This is not necessarily a bad thing. It just is, but it is important that we are aware of it. It’s important that we examine the part of our culture that lies beneath the surface and understand the impact of that culture.

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Surviving Orlando

I wish I could tell you that the path of love is a certain and rapid route to understanding and that with a little more love, flowers will replace guns and bombs everywhere and everyone will get along. We know that’s not true.

But we also know that killing or even demeaning our enemies is not and has never been a reliable path to understanding and tolerance. It provides an outlet for our fury. It may have an effect in the short term. But it leads to even more anger, resentment, and polarisation in the long run. “Us” and “them” become more entrenched, more foreign to one another, and more certain of the “otherness” of their opponents....our love will not stop killing and terrorism today nor will it eradicate the hatred and anger that fuel it. Whilst we can not change today with a snap of our fingers, our love can change the future. Our commitment to compassion and understanding can change the way our children and their children will relate to one another. Our actions today determine the shape of the world in which our children and our children’s children will live.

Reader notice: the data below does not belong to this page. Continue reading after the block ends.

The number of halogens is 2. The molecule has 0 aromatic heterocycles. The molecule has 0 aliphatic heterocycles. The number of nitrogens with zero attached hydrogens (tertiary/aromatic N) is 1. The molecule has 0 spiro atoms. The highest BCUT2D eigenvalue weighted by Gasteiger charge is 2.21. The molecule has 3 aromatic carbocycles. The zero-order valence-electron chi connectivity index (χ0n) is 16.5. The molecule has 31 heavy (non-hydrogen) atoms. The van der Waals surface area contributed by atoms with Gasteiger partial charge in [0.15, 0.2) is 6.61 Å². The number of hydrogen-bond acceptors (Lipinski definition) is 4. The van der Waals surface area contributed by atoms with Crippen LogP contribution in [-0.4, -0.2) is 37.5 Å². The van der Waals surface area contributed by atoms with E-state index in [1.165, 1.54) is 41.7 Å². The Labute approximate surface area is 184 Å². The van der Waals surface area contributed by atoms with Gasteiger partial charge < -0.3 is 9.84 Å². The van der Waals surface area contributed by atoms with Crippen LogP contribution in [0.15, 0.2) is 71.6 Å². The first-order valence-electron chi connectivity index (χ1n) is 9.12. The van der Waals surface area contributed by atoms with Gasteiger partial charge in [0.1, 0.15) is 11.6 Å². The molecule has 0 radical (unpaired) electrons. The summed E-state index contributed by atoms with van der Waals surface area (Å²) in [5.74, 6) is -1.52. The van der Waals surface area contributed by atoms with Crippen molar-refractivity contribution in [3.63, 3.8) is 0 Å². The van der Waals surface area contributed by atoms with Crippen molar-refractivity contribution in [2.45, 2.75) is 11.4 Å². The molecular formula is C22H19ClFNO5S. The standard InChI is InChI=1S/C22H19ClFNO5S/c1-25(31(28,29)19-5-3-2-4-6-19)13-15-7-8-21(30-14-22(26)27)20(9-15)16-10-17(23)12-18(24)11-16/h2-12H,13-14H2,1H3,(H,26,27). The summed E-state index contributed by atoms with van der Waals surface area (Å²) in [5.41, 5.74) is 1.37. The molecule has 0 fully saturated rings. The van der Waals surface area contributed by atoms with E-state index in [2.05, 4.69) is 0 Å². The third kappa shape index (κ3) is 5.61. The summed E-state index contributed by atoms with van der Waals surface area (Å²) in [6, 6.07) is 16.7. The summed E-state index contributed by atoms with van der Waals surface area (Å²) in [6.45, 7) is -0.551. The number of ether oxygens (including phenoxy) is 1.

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Leading from Health

A lot of the thinking for the healthy leadership concepts grew out of what therapists learned when they worked with families. Often, they found that when they worked with one family member who appeared to be the ill one - the patient - it was not effective. But when they worked with the whole family unit, there was a big change in the so-called patient. 

The behaviour of the family unit was much more than could be expected by looking at the individuals separately. The complex ways those different individuals interacted was what created the overall behaviour. And that behaviour might lead to one person - the patient - carrying all the illness for the rest. 

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Ramadan: Practice makes Progress

What we do can change how we think. We might imagine that the only way to change our actions is to change how we think and feel. But it’s been proven true that the reverse is also true. For example, smiling can make you feel happier, a confident pose can make you feel more confident, and generous acts can make you more generous... as Aristotle put it, “We are what we repeatedly do.”